This means that for at least two more years Eagle County will have three female Democrats on the three-member commission. For most of the last century, Democrats were rare and female commissioners were, until the 1990s, entirely absent.

The margins were thinner for Democrats, however. Kathy Heicher, a long-time journalist, attributes it to the lingering effects of the recession.

"A lot of people lost their houses, and a lot of people are working jobs that pay less money and probably provide fewer benefits," she says. As elsewhere, she perceived a frustration with a deadlocked Congress that hurt Democrats more than Republican challengers.

Elsewhere in Colorado, Steamboat Springs, and Routt County remained generally Democratic. But Grand County – home to Winter Park and Fraser and a strong ranching community — swung to its Republican roots after flirting with Democrats in recent elections.

But for a true test of liberal politics in Colorado, Proposition 105 was perhaps the most revealing. Had it been adopted, food providers would have been required to identify products with genetically modified organisms, or GMOs.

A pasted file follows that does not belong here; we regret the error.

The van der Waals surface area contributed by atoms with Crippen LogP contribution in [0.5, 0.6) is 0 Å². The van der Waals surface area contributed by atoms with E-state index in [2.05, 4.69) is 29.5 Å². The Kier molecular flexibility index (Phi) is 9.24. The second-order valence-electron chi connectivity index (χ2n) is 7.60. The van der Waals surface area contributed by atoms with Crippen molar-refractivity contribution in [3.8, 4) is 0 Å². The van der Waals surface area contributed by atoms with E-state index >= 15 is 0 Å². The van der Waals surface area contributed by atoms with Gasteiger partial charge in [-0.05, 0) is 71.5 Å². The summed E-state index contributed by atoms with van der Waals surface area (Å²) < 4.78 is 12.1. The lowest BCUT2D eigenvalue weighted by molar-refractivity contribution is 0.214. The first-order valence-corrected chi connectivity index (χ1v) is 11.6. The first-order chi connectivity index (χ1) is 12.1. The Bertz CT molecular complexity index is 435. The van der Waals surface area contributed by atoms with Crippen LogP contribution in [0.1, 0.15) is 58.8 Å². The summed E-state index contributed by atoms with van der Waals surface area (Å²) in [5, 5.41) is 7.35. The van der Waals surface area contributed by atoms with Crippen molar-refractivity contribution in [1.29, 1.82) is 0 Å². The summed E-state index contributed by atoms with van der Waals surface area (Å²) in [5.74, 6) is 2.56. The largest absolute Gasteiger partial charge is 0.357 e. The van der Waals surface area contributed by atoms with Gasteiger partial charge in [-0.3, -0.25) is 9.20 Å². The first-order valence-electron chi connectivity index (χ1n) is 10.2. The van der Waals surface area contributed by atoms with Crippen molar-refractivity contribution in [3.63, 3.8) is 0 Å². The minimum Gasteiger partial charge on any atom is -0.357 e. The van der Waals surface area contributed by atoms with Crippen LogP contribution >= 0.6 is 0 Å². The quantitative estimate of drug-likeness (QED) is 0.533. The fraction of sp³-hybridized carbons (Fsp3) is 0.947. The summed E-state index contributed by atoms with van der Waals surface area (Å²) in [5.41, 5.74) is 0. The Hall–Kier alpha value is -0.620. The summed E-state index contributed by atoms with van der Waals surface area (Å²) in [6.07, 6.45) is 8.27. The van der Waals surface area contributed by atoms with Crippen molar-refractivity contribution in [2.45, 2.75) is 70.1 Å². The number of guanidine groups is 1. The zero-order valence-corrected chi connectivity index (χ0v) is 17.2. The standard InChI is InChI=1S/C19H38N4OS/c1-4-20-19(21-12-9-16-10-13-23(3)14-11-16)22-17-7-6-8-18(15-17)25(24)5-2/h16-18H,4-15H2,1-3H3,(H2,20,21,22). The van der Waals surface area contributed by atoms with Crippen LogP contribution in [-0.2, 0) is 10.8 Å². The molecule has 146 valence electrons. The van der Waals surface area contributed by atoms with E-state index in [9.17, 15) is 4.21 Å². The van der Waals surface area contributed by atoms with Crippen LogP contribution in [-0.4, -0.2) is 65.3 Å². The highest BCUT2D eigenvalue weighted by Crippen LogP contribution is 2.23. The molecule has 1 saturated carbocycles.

Farm organizations and allies poured money into television advertising against the GMO proposal. Denver and Boulder, reliably Democratic, heeded the warnings and cast a plurality of votes against the measure.

Aspen's Pitkin County and Telluride's San Miguel swam against this tide, but among Colorado's 64 counties there was a third dissident: Durango's La Plata County.

What is happening in Durango to push it into the ├╝ber-liberal camp in Colorado?

"Mostly we are liberal here in Durango — to a fault," says Missy Votel, editor of the Durango Telegraph. She also notes a great many organic farms near Durango.

Greg Hoch, Durango's long-time planning director, observes that La Plata County has a "multitude of educated athletes, who care about what they eat a lot more than the average Joe, because how they eat affects their performance."

But Durango's geographic isolation from the rest of Colorado may have been a factor. It gets TV reception from Albuquerque, not Denver. As such, local TV viewers were spared the advertising blitz warning about high costs of the GMO-labelling requirement.

canmore adopts idling limits

CANMORE, Alta. — Councillors in Canmore, at the entrance to Banff National Park, have agreed to impose a five-minute limit on idling cars and trucks.